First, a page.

We climbed back down the icy trail much faster that we did going up. I might have crouched down and "skiied" with my shoes down some steep bits. When we reached the bottom, Connor's mum decided she was cold enough and went back to the car. The rest of us went around Bear Lake, which was so white that I didn't realize I had gone all the way around and almost went around a second time. I'm glad Connor noticed that the trail looked familiar again.
Dream Lake

The next morning, before going back to the airport, we stopped by the Stanley Hotel. The Stanley Hotel is most famous for being in The Shining... or as Connor pointed out, "It was in Dumb and Dumber!" Yeti couldn't help but take a selfie in front of it. 

I'm glad we were able to spend some quality time with part of Connor's family. Vacations that have a bit of adventure in them are my favorite. I hope it isn't long before we are able to join them again.

Monday, May 16, 2016

Dinosaur Ridge/ Rocky Mountains Pt.1

A little over a week ago Connor and I visited Colorado for the first time to meet up with part of Connor's family. Connor's father had a work meeting, so Connor's Mum and brother joined him. We flew into Denver quite late, looking forward to the next day's adventures. Connor's father had one more day of meetings, so the remaining four of us went out to see what could be seen. And what we visited first was my choice: Fancy Tiger Crafts. I've been curious about the shop for years, but never thought I'd get to visit it myself. It's lovely! I didn't take any pictures since I was busy petting yarn. Then I was disciplined and left with nothing....
Just kidding! I have no discipline when it comes to yarn. But these are the last skeins for a long time. I really need to knit down the stash... or give some away... or something. It isn't fitting anymore.
Hue Loco Tweed Sock in Fuschia and Fancy Tiger Crafts Heirloom Romney in Poppyseed

After Fancy Tiger, Connor's brother Mason gave us some options of where we could go.
Mason: We could see Red Rocks or Dinosaur Ridge.
Me: What's at dinosaur ridge?
Mason: Dinosaur footprints.
Me: Dinosaur footprints?!?!
So we went to Dinosaur Ridge.

We opted to walk up the road rather than do the official tour. It was much more relaxing to go at our own pace. We walked up the hill and saw that there was a point of interest. I'll say. Look! It's a dinosaur track. It looks grey because some charcoal has been added to help make the track more visible.
Connor's hand for scale

Then we looked up.... More tracks. It was so cool. Just the day before I had been talking about my personal goal in life to see dinosaur bones. I didn't know dinosaur footprints were a possibility.

Now these prints were quite neat, but they weren't from my personal favorite dinosaur: the brontosaurus. But further up the road I got to see it: a cast of a brontosaurus foot. This was created when a brontosaurus stepped into soft mud. Eventually the underpart eroded, leaving a cast of the foot. The smooth bit you see is the underside of the foot. You can even see its nails. This guy was facing towards the left.

It started to rain as we say the brontosaurus print, but there was one more point of interest up the road. I'm glad the rain didn't deter us, because I was finally able to fulfill my lifelong goal of seeing a dinosaur bone in person. There were bones embedded in the rock everywhere. This area had been discovered when the road was being put in and the scientists decided to leave some bone so that people could see what they looked like still encased.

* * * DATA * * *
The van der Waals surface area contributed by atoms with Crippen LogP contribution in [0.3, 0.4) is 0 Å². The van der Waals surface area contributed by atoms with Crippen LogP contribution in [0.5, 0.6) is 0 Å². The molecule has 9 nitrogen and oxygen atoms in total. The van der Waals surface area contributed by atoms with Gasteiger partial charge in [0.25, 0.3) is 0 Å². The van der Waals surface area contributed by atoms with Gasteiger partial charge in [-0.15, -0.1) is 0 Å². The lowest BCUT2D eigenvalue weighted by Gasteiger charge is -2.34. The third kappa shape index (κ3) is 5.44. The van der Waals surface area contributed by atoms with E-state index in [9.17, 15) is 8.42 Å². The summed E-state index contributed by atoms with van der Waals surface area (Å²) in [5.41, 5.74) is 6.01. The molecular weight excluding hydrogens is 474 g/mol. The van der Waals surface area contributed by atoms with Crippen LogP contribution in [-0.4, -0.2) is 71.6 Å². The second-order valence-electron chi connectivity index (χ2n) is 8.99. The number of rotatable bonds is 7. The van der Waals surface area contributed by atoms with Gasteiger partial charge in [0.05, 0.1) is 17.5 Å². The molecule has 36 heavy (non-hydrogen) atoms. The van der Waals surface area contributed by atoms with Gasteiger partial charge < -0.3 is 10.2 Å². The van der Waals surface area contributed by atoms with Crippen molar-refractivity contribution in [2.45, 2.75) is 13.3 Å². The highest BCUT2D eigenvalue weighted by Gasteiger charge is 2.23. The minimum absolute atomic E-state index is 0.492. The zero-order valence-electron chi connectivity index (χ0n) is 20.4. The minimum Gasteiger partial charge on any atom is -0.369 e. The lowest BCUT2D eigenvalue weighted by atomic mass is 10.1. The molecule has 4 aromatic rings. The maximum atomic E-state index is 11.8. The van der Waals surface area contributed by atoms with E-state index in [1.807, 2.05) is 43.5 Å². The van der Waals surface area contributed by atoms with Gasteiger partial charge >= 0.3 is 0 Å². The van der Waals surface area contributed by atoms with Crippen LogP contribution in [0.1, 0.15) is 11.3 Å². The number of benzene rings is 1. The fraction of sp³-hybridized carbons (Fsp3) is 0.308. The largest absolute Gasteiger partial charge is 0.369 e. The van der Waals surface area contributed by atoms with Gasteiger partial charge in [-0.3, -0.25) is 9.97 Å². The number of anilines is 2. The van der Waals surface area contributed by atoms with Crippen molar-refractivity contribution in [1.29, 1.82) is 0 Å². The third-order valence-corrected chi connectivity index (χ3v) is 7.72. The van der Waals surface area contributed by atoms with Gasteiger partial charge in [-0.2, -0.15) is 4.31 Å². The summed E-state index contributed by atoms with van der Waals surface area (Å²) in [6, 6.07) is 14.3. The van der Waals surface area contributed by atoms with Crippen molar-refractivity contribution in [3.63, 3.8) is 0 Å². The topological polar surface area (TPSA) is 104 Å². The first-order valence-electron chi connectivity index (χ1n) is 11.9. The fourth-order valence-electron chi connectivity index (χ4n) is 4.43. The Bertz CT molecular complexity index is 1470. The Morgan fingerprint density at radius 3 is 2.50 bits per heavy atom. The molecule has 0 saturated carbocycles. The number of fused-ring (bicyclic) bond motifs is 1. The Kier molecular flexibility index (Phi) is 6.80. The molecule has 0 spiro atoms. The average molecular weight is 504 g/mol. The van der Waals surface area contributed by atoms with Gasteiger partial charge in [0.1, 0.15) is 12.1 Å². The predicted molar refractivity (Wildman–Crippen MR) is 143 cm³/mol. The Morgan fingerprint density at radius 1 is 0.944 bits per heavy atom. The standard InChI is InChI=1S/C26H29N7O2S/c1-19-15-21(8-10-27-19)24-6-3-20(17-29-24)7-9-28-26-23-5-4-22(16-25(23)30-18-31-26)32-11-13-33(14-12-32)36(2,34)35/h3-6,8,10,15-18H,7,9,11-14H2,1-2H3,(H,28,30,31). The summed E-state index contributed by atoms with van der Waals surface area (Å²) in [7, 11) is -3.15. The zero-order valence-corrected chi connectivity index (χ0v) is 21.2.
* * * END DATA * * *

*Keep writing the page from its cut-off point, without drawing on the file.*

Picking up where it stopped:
Connor's arm for scale

We walked back the way he had come, chatting along the way. Before heading back into Denver, we took some pictures by the dinosaur statues.

That evening, after picking up Connor's father, we drove to Estes Park, the entrance to the Rocky Mountains.

Wednesday, May 11, 2016

Being Still

It has been slow going here at the Bear Ears household. After getting better from one illness, another set in. And as I started to recover again, my poor computer developed a crack in its screen. (I was told it was flaw, not something I had done. I knew that. I baby the thing and the crack appeared while sitting quietly watching a video.) All of this occurred right before leaving for a trip we had been planning for a few months. Knowing that there was no way to go on the trip unless I got better, I dropped everything and became still. I'd forgotten how important it is to have times of silence and thoughtfulness. I had run myself down much lower than I had realized. Not just physically, but emotionally and creatively as well. Being sick was a blessing in disguise. 

While being more still, I also was able to finish up a design that has been in the works for the past two years. (Knitting counts as still, right?) It is off with the test knitters at the moment. It is everything I wanted it to be and it only took many months of hair pulling to get it right.

As with everything else that has slowed down, so has the sock knitting. Two months ago I was putting the toe into my Pucker sock (left) and working on the heel of the striped sock (right). I've hardly made it down the leg of either second sock.

I do have a little bit of happy yarn news though... well happy for me. While we were gone on our trip, a new skein of yarn appeared in my mailbox. I purchased it in March and waited to have it dyed. It is the Monopoly Money color way from Desert Vista Dyeworks. It is pretty and I love it. It seems like the kind of future socks that would be great to wear at a game night.

I'm a bit more motivated to get a sock done so that I can play with my new yarn. Mmmm.... new yarn.

Friday, April 22, 2016

Prance Past The Poppies

These socks have been a long time coming. Back in 2014 I was knitting away at these socks. Life got in the way as it likes to do. But with the help of my friends, the socks have been tested and tweaked. I am pleased to finally show off the Prance Past The Poppies socks.

Knit from the top down, Prance Past The Poppies are inspired by the California Poppy display that can be seen in Antelope Valley, California around March and April. These poppy socks are meant to be a cousin to the Fern Canyon socks, another California inspired pair of socks.

So forget about tip toeing through the tulips. It is much more glorious to Prance Past The Poppies.

The Prance Past The Poppies socks are now available on ravelry, bear-ears.com, and craftsy.